Poland for City Slickers

Poland is a fascinating mix of old and new, and many of its cities will require a lot of time to explore. The capital, Warsaw, has emerged from its total destruction in WWII to embrace capitalism. It contains many designer shops and trendsetting bars, and the old district has been totally restored.

However, there are many unsightly reminders of Stalinism, including a giant grey skyscraper which was built as a gift from Stalin and which towers menacingly over the city. Warsaw’s main north/south boulevard is the Royal Way, running from the Royal Castle to Lazienki Palace, the royal summer residence. This stretch contains many churches, palaces, galleries and museums.

The delightful city of Kraków came through the war intact, thus retaining a wealth of old architecture from different periods. The tallest structures on Kraków’s skyline Krakow_rynek_01are the spires of old churches. The modern world has made little impact on the city’s narrow streets; however, Kraków has a young and vibrant population and a varied nightlife.

Gdansk, 350 kilometers north of Warsaw, is worth a visit. It is located at the mouth of the Vistula, and was once the Prussian city of Danzig. The birthplace of Solidarity, Gdansk is the center of the Polish Riviera and the gateway to ‘castle country’, which boasts structures such as the fortress of the Teutonic Knights of Malbork.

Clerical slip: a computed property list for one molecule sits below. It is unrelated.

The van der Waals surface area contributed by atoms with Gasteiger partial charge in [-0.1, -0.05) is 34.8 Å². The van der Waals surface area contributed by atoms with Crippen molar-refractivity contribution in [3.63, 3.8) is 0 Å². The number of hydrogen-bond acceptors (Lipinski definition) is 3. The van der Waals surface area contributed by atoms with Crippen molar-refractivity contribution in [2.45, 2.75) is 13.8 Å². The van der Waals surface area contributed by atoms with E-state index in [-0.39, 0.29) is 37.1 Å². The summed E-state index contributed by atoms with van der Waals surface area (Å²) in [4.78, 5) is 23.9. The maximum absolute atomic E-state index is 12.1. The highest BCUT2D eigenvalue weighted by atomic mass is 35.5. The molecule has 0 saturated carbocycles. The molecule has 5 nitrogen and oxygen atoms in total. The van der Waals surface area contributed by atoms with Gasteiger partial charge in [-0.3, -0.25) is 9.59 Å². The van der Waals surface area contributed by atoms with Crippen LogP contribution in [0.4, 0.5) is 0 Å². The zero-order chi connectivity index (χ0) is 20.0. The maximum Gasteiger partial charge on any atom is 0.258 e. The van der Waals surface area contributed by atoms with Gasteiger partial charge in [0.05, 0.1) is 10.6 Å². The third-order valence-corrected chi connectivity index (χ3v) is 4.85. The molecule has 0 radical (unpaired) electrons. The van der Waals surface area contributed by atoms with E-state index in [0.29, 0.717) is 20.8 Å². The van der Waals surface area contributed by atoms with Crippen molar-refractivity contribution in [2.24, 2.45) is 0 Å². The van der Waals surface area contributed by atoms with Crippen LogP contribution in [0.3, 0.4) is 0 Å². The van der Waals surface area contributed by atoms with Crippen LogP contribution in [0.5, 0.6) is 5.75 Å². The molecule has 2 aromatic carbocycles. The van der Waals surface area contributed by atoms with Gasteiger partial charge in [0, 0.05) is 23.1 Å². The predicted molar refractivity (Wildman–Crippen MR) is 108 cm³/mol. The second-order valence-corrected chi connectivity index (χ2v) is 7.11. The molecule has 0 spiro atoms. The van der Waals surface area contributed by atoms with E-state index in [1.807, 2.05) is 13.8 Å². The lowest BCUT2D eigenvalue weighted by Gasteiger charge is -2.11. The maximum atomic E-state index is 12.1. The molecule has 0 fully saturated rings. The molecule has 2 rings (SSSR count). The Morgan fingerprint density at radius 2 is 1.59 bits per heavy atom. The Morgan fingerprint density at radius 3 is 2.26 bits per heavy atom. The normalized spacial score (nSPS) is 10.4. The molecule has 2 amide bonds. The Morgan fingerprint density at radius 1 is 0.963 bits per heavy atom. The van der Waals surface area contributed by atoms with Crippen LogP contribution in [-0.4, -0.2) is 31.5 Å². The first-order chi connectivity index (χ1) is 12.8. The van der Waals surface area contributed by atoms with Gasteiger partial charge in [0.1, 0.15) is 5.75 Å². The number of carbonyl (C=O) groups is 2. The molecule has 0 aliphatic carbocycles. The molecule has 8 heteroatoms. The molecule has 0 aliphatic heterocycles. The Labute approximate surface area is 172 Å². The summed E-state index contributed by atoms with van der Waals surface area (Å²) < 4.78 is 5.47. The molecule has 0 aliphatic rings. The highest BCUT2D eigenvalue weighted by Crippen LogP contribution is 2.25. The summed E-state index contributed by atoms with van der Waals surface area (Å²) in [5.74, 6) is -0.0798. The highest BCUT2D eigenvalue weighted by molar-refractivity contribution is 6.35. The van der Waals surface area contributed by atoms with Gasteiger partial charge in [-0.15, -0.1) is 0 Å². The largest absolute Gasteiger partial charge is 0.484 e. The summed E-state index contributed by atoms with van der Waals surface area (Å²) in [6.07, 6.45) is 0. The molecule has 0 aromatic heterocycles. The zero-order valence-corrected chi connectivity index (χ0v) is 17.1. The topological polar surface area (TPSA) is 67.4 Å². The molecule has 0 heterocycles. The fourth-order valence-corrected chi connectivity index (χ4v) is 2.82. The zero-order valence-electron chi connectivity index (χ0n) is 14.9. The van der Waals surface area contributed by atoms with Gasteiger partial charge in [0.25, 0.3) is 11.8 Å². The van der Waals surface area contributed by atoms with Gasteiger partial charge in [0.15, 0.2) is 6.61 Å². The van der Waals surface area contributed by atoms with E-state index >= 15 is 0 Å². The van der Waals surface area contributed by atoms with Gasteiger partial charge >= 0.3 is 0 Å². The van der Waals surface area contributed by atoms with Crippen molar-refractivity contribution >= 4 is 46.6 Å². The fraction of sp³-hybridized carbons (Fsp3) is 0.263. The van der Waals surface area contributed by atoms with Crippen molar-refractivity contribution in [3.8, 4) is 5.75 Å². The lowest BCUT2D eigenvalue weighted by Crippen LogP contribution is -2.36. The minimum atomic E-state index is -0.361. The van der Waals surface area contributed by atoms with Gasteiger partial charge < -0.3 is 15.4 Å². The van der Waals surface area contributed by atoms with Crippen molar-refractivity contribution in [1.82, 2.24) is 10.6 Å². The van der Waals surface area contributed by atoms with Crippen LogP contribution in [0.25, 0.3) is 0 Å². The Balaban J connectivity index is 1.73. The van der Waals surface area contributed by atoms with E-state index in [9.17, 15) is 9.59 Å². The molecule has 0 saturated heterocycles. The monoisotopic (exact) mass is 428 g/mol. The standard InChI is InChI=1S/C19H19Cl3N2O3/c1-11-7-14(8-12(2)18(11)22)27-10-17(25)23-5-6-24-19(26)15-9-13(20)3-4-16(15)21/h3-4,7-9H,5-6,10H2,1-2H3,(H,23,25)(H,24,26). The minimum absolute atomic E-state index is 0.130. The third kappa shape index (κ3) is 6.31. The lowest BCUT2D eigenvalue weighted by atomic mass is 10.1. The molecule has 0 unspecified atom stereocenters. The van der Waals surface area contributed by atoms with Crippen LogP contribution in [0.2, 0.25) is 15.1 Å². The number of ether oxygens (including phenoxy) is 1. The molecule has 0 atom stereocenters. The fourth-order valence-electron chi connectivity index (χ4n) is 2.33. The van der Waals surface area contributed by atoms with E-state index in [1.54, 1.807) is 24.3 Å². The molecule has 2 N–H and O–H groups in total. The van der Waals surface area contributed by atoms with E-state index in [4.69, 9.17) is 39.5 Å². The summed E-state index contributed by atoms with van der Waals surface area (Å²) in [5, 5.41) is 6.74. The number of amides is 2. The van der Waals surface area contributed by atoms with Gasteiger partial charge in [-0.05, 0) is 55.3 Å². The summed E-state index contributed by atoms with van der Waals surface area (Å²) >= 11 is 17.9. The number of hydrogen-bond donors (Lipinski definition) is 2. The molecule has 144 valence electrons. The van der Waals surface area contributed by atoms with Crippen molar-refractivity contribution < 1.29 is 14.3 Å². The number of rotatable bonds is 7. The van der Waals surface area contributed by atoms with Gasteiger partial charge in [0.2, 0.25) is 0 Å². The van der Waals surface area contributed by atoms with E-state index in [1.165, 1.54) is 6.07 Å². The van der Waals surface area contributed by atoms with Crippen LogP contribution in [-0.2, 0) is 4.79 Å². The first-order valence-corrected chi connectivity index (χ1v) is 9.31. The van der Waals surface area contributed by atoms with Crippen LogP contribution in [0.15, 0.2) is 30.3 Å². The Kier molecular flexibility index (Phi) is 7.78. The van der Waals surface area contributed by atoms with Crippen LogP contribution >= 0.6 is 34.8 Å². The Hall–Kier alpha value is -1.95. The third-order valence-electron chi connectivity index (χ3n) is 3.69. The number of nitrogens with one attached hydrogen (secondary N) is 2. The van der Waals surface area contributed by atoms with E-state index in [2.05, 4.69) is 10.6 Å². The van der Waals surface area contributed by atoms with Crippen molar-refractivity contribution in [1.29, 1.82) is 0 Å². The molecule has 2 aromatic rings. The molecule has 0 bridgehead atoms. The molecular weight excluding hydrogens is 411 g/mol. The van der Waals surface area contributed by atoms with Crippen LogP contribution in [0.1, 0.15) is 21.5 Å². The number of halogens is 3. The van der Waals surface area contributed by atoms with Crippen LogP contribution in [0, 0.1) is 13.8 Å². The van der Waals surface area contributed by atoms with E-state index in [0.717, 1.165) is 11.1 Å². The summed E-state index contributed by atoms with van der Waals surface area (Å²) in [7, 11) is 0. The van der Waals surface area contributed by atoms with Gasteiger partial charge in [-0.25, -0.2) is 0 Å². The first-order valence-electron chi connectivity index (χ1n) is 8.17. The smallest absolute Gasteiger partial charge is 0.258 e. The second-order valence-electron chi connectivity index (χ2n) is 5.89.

The shipyards where Solidarity took root are also still in working order, although they are probably only worth visiting if you are really interested in Polish modern history. In the immediate vicinity of Gdansk, there are 1,000 lakes which are popular for fishing, boating and hiking.

Two hundred kilometers south of Gdansk is Torun, the birthplace of Copernicus, the man who stated that the earth revolved around the sun. Torun is a beautiful town dating back to the 13th century when the Teutonic Knights set about transforming it into one of their early outposts.